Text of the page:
Big Pharma is out-gunning its civil society and non-profit rivals in terms of lobbying, access, and influence at the EU institutions, write David Lundy and Rachel Tansey.
David Lundy and Rachel Tansey work at Corporate Europe Observatory (CEO). CEO works to challenge the influence of big business and business lobby groups in EU policymaking.
The pharmaceutical industry’s Brussels lobby effort has never been in such rude health, with annual spending of at least €40 million and 176 fulltime lobbyists to push its priorities in the EU capital.
The picture for access to medicines campaigners, health groups, and patient rights advocates is already bleak, but is likely to be bleaker than it looks. The EU lobby transparency register is voluntary, doesn’t require much in terms of detail from those engaged in lobbying, and doesn’t sanction the submission of false information. With under-reporting and absentees from the register, spending by the pharmaceutical business in Brussels is thus likely to be even greater.
On top of this super-charged spending power, lies Big Pharma’s exceptional knack at securing high-level meetings with Commission officials. This aptitude has certainly not taken any knocks since last year’s change of guard at the Commission as Team Juncker has shown itself only too willing to lend an ear to the sector’s concerns.
Top of the list? According to the research from our ‘Policy prescriptions: the firepower of the EU pharmaceutical lobby and implications for public health‘ report published this week, the ongoing talks for an EU-US trade deal – TTIP – is a major preoccupation for the pharmaceutical industry at the moment . Multinationals in the medicines business are hoping to get their way on secrecy around clinical trials results, as the transatlantic negotiations continue, claiming ‘commercial confidentiality’ to deny patients, doctors, and researchers access to results and methodologies from drug testing.
The other most sought-after conversation topic for Big Pharma when it comes to meeting Berlaymont influencers is the Innovative Medicines Initiative (IMI). This is Europe’s largest public-private partnership ostensibly aimed at speeding up the development of better, safer medicines for patients, and boosting innovation in Europe. A joint venture between the EU and the largest pharmaceutical industry lobby group, IMI was launched back in 2008.
It is a good example of the intimate links between industry and decision makers in the Commission’s drive to strengthen the hand of a multi-billion euro industry yearning for taxpayer-funded grants, business-friendly policies on intellectual property, and profit. An investigation by German magazine Der Spiegel and Belgian daily De Standaard earlier this year concluded that the billions already invested by the EU in the IMI have effectively been a giant subsidy for the sector rather than a boost for medical research. This capture of EU funding by the pharmaceutical industry reflects a parallel capturing of the narrative on EU health policy, whereby the sector’s intentions and motivations go largely unquestioned by policymakers.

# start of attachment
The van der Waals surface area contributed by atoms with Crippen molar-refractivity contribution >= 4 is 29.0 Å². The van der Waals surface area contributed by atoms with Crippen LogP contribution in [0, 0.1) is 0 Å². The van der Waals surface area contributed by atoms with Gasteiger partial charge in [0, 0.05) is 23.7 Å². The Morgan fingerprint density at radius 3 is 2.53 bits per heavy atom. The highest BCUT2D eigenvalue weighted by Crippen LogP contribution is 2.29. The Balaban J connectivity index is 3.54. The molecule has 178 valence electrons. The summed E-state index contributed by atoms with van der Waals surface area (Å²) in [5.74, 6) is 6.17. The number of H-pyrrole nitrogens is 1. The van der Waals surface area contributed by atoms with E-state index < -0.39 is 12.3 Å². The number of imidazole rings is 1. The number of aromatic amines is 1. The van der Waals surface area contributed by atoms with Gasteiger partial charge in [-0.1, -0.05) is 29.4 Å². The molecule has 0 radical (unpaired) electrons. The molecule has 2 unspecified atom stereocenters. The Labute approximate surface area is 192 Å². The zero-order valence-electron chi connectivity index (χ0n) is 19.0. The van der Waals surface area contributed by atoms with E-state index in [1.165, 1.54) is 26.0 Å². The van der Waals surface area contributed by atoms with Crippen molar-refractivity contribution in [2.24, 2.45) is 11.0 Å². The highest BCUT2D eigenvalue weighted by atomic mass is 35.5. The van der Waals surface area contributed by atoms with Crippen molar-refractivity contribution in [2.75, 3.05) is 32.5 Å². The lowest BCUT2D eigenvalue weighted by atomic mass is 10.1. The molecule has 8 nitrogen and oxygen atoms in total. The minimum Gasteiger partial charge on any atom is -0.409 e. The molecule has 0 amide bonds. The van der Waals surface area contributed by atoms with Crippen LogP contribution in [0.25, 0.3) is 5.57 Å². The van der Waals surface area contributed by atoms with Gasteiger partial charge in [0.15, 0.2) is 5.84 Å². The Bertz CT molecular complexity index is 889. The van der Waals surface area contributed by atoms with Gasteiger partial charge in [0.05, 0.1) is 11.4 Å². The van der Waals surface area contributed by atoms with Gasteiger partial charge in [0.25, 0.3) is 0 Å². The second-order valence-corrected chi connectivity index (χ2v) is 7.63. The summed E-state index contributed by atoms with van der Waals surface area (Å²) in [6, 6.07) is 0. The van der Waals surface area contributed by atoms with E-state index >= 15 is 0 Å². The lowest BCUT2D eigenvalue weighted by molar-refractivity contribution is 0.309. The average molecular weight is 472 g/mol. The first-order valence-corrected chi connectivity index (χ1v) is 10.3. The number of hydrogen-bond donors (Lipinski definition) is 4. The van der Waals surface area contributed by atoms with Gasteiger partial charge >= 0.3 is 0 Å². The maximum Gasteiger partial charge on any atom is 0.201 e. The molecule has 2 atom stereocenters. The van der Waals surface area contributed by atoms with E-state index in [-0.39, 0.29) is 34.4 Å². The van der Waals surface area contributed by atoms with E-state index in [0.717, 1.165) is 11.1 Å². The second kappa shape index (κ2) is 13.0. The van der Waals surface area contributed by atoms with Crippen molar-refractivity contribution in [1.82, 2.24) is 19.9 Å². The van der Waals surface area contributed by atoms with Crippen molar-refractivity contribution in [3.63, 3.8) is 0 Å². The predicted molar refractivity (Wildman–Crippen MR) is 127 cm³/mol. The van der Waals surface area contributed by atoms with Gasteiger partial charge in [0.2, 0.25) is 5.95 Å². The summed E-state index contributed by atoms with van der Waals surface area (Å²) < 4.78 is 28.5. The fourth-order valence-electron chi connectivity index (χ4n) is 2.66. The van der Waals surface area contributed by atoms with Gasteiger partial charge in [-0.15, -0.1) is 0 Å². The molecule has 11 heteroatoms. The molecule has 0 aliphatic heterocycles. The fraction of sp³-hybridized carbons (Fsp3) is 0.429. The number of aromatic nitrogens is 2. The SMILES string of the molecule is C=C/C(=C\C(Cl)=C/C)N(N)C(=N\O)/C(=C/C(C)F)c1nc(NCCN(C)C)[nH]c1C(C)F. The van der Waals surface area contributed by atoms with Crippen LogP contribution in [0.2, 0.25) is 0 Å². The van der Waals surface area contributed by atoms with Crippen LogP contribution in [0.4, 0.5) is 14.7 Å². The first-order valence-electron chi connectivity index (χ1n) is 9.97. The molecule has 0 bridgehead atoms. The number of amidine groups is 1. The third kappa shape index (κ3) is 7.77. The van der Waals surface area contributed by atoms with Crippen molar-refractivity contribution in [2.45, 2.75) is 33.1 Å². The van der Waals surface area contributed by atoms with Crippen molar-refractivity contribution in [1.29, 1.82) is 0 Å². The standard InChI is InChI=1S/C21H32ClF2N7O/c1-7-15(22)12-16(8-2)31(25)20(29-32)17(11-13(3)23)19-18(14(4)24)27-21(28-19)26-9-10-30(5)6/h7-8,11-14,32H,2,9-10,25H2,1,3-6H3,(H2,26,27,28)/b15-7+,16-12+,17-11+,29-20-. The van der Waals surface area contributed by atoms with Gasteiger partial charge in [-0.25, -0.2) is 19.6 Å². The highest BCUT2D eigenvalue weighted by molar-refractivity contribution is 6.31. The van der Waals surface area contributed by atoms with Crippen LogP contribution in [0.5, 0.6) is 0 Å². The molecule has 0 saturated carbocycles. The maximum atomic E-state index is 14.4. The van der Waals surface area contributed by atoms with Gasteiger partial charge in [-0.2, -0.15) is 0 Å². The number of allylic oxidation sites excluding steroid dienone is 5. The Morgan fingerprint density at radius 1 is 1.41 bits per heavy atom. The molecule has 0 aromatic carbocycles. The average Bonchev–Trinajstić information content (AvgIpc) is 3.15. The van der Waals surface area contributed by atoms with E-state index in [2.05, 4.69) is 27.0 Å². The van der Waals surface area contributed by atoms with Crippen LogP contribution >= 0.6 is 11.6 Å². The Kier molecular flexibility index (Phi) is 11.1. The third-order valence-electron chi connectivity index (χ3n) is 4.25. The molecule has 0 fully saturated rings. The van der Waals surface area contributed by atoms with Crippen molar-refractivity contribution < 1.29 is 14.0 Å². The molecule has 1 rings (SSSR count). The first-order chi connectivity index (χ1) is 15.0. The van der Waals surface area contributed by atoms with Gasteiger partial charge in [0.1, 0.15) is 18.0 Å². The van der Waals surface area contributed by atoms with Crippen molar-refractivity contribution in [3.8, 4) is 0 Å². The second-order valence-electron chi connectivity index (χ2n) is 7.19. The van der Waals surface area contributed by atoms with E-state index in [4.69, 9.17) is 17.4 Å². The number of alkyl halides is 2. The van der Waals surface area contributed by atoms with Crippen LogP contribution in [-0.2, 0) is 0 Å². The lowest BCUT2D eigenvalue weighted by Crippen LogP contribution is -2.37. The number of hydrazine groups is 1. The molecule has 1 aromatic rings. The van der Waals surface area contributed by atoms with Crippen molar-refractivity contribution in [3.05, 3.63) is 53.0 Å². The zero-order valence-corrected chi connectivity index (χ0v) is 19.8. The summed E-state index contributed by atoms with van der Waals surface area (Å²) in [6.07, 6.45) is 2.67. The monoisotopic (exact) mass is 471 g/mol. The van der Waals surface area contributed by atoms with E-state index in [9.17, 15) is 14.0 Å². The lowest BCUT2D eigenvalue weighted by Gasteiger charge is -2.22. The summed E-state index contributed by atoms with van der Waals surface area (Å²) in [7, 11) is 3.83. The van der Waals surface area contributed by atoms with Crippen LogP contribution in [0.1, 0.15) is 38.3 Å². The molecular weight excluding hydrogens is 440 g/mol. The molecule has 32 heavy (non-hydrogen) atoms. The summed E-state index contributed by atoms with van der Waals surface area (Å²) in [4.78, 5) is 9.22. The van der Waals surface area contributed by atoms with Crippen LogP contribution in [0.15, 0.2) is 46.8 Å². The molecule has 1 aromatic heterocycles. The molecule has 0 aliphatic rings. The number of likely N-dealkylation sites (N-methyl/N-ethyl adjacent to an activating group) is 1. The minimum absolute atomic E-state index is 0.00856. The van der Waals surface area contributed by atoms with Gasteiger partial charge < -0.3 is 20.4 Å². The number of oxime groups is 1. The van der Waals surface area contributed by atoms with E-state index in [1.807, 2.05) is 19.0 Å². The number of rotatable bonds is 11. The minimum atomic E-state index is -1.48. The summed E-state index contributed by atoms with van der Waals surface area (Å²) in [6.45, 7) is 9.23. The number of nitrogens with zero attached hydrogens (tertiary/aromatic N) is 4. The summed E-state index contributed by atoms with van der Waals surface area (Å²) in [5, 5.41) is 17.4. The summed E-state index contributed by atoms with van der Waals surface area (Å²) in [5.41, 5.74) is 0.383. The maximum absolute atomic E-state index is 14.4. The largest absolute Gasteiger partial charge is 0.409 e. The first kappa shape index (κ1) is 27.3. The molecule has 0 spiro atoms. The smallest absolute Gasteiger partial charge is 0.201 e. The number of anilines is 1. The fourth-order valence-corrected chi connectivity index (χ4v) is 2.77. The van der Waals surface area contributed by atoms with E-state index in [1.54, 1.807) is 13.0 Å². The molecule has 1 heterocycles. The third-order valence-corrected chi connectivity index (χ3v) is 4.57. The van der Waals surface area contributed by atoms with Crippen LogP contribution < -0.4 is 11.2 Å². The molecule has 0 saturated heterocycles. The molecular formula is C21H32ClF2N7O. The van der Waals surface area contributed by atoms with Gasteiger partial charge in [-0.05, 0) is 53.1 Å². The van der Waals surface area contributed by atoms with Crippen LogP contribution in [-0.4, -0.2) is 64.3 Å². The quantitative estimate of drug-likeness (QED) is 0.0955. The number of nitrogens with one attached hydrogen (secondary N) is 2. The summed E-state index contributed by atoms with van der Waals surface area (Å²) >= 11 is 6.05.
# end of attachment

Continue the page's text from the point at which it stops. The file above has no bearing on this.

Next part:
Such excessive influence must urgently be tackled for the sake of public health, access to medicines and trade justice. Shady dealings in Brussels are also bad news for EU leaders already facing public backlash and negative press on a wide range of issues so far in 2015. Despite growing public awareness of, and anxiety with regard to the way Brussels policymaking remains all too malleable in the hands of corporate lobbyists, the ‘new’ Commission seems content to stay the course, sleep-walking its way into the next big lobby scandal.
The starting point to preventing this from happening should be full lobby transparency via a truly mandatory EU lobby register, both monitored and sanctioned. Complete and automatic disclosure of lobby meetings with all policy-makers, and a rebalancing of interests in advisory groups are also long overdue.
Last summer, when Mr Juncker promised to boost transparency and balance, and instigate a “mandatory lobby register covering all three institutions”, we thought things were looking up for citizens and campaigners. Unfortunately, one year later, big business seems to be getting its way more and more in Brussels to the detriment of the public good – the pharmaceutical industry’s EU firepower is one of the darkest examples of this.